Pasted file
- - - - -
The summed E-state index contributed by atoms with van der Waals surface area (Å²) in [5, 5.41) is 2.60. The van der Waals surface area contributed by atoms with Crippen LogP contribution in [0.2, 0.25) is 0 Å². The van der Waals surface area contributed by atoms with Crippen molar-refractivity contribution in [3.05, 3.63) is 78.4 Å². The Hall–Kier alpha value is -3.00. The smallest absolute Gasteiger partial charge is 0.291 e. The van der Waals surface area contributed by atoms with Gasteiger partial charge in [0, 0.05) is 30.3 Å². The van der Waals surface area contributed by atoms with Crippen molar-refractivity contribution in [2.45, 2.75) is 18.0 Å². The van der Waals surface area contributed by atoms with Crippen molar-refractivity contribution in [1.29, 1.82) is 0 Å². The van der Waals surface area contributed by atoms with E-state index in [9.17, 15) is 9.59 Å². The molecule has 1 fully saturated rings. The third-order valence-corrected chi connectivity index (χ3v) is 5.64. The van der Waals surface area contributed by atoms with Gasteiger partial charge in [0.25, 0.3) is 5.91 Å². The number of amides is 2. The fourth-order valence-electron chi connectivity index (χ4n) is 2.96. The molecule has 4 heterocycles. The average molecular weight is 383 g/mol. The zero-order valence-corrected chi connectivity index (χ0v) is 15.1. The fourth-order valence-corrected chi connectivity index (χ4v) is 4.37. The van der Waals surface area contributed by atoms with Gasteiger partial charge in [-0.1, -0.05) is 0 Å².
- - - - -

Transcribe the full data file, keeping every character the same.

The summed E-state index contributed by atoms with van der Waals surface area (Å²) in [5, 5.41) is 2.60. The van der Waals surface area contributed by atoms with Crippen LogP contribution in [0.2, 0.25) is 0 Å². The van der Waals surface area contributed by atoms with Crippen molar-refractivity contribution in [3.05, 3.63) is 78.4 Å². The Hall–Kier alpha value is -3.00. The smallest absolute Gasteiger partial charge is 0.291 e. The van der Waals surface area contributed by atoms with Gasteiger partial charge in [0, 0.05) is 30.3 Å². The van der Waals surface area contributed by atoms with Crippen molar-refractivity contribution in [2.45, 2.75) is 18.0 Å². The van der Waals surface area contributed by atoms with Crippen molar-refractivity contribution in [1.29, 1.82) is 0 Å². The van der Waals surface area contributed by atoms with E-state index in [9.17, 15) is 9.59 Å². The molecule has 1 fully saturated rings. The third-order valence-corrected chi connectivity index (χ3v) is 5.64. The van der Waals surface area contributed by atoms with Gasteiger partial charge in [0.25, 0.3) is 5.91 Å². The number of amides is 2. The fourth-order valence-electron chi connectivity index (χ4n) is 2.96. The molecule has 4 heterocycles. The average molecular weight is 383 g/mol. The zero-order valence-corrected chi connectivity index (χ0v) is 15.1. The fourth-order valence-corrected chi connectivity index (χ4v) is 4.37. The van der Waals surface area contributed by atoms with Gasteiger partial charge in [-0.1, -0.05) is 0 Å².